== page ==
unobtrusive is concerned that is a matter of personal opinion but I found
them to be more invasive than conventional radiators. Fitting what amounts
to an extra skirting board 8" high x 3" deep around most of the perimeter of
a room is not really unobtrusive for most people. Many downstairs rooms have
2 or even 3 doors and getting pipework past these also adds to the problem
of installation. The fitting itself is hardly convenient since each 'run'
has to be fixed separately whereas a single radiator needs only 2 (possibly
Positioning of furniture is hardly facilitated because every piece -
bookcase, cabinet etc. - has to be positioned at least 4" from the wall
rather than the more normal position close to the standard skirting board.
It's a very unusual room which can't find space for a single radiator of an
appropriate size for the room.
Skirting heating is technology that never really gained widespread
acceptance because it doesn't compare favourably with more conventional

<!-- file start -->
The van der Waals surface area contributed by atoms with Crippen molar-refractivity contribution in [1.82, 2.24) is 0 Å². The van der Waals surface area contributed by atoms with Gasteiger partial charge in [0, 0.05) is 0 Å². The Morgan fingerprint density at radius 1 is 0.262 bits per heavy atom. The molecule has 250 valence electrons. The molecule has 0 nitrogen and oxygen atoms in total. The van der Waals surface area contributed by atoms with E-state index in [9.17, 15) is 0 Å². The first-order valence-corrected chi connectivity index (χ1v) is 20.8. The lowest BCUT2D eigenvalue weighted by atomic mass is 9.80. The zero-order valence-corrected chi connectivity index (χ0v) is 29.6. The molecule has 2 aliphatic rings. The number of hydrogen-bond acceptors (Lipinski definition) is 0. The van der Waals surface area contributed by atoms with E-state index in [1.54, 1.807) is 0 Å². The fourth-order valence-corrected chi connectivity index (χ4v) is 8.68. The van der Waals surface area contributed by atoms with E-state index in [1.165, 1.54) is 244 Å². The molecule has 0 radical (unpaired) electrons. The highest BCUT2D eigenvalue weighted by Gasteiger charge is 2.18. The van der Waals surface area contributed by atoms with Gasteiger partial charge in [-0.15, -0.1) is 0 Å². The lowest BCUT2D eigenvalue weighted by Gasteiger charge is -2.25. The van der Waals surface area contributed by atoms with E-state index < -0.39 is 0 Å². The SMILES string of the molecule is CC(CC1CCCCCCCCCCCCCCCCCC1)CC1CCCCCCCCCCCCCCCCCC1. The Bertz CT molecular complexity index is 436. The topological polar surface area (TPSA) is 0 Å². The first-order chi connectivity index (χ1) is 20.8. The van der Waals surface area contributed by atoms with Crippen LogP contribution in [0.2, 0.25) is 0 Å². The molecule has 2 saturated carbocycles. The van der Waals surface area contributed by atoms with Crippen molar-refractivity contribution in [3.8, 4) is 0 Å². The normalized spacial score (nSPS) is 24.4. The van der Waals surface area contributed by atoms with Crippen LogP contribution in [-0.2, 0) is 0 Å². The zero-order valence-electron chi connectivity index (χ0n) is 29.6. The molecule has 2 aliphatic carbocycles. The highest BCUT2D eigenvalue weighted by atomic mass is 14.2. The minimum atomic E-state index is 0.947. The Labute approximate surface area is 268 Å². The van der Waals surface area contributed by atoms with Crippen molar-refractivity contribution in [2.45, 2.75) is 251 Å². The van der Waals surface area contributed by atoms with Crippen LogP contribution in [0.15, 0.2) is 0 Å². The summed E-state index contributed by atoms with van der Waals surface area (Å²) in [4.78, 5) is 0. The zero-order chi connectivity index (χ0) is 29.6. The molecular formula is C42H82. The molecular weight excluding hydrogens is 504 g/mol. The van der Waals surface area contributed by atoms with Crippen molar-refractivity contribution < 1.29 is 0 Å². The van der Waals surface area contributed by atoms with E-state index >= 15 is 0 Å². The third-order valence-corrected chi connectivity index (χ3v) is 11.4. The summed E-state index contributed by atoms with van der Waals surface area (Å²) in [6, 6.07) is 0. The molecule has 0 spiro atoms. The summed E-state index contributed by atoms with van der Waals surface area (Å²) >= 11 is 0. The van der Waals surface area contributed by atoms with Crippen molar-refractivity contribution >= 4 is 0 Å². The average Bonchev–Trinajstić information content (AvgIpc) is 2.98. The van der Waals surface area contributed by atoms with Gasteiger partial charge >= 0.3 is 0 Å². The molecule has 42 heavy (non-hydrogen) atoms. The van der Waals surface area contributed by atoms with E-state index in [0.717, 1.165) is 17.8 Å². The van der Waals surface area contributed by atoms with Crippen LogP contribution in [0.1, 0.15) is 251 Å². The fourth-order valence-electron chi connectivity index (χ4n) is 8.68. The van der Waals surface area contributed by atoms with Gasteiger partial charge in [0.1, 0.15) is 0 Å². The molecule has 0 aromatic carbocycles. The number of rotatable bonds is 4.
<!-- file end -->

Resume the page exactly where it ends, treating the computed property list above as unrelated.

radiators in most domestic situations. If it was as good as its supporters
claim it would be much more widely used.
This quote from the 'Heating & Hotwater Information Council' puts the matter
partly in perspective although it doesn't address the question of the
inconvenient size of the units. Significantly, it points out the difficulty
of finding sufficient wall space to provide adequate heating. It also
suggests that combining skirting with conventional radiators is an option
but that of course spoils the argument for greater flexibility in furniture
"Perimeter heating, commonly referred to as 'skirting heating' is an
effective way of providing unobtrusive heat input into a room. The units,
which are normally about 200mm high, run continuously at low level around
the walls of the room at about 50mm from floor level. Although an attractive
and effective method of heating, a difficulty sometimes experienced is to
find sufficient wall space to accommodate enough skirting heating to satisfy